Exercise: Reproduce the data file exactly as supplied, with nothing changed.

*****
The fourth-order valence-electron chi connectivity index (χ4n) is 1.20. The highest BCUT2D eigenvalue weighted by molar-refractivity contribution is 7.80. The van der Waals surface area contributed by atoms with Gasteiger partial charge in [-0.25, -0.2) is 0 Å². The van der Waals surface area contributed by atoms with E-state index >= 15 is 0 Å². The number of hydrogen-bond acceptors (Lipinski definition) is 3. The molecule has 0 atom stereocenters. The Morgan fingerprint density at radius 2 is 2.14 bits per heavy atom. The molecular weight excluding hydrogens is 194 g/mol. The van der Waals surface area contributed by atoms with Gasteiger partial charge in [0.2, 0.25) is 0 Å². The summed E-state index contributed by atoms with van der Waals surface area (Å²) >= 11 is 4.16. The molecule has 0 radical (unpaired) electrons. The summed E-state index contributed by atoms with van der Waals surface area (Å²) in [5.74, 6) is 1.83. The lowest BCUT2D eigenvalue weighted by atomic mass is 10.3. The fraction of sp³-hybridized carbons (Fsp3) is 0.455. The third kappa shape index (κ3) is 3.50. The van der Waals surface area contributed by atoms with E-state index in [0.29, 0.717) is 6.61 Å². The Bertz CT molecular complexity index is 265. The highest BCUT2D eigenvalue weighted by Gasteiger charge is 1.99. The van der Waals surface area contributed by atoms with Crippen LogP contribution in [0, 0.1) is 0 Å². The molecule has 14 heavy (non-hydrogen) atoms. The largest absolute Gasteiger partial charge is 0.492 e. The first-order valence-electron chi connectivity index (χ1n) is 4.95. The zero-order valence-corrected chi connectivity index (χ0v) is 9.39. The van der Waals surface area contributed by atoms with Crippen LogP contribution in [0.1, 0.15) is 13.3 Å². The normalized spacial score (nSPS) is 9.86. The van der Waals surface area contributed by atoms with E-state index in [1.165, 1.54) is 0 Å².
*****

The fourth-order valence-electron chi connectivity index (χ4n) is 1.20. The highest BCUT2D eigenvalue weighted by molar-refractivity contribution is 7.80. The van der Waals surface area contributed by atoms with Gasteiger partial charge in [-0.25, -0.2) is 0 Å². The van der Waals surface area contributed by atoms with E-state index >= 15 is 0 Å². The number of hydrogen-bond acceptors (Lipinski definition) is 3. The molecule has 0 atom stereocenters. The Morgan fingerprint density at radius 2 is 2.14 bits per heavy atom. The molecular weight excluding hydrogens is 194 g/mol. The van der Waals surface area contributed by atoms with Gasteiger partial charge in [0.2, 0.25) is 0 Å². The summed E-state index contributed by atoms with van der Waals surface area (Å²) >= 11 is 4.16. The molecule has 0 radical (unpaired) electrons. The summed E-state index contributed by atoms with van der Waals surface area (Å²) in [5.74, 6) is 1.83. The lowest BCUT2D eigenvalue weighted by atomic mass is 10.3. The fraction of sp³-hybridized carbons (Fsp3) is 0.455. The third kappa shape index (κ3) is 3.50. The van der Waals surface area contributed by atoms with E-state index in [0.29, 0.717) is 6.61 Å². The Bertz CT molecular complexity index is 265. The highest BCUT2D eigenvalue weighted by Gasteiger charge is 1.99. The van der Waals surface area contributed by atoms with Crippen LogP contribution in [0, 0.1) is 0 Å². The molecule has 14 heavy (non-hydrogen) atoms. The largest absolute Gasteiger partial charge is 0.492 e. The first-order valence-electron chi connectivity index (χ1n) is 4.95. The zero-order valence-corrected chi connectivity index (χ0v) is 9.39. The van der Waals surface area contributed by atoms with Crippen LogP contribution in [0.1, 0.15) is 13.3 Å². The normalized spacial score (nSPS) is 9.86. The van der Waals surface area contributed by atoms with E-state index in [1.165, 1.54) is 0 Å².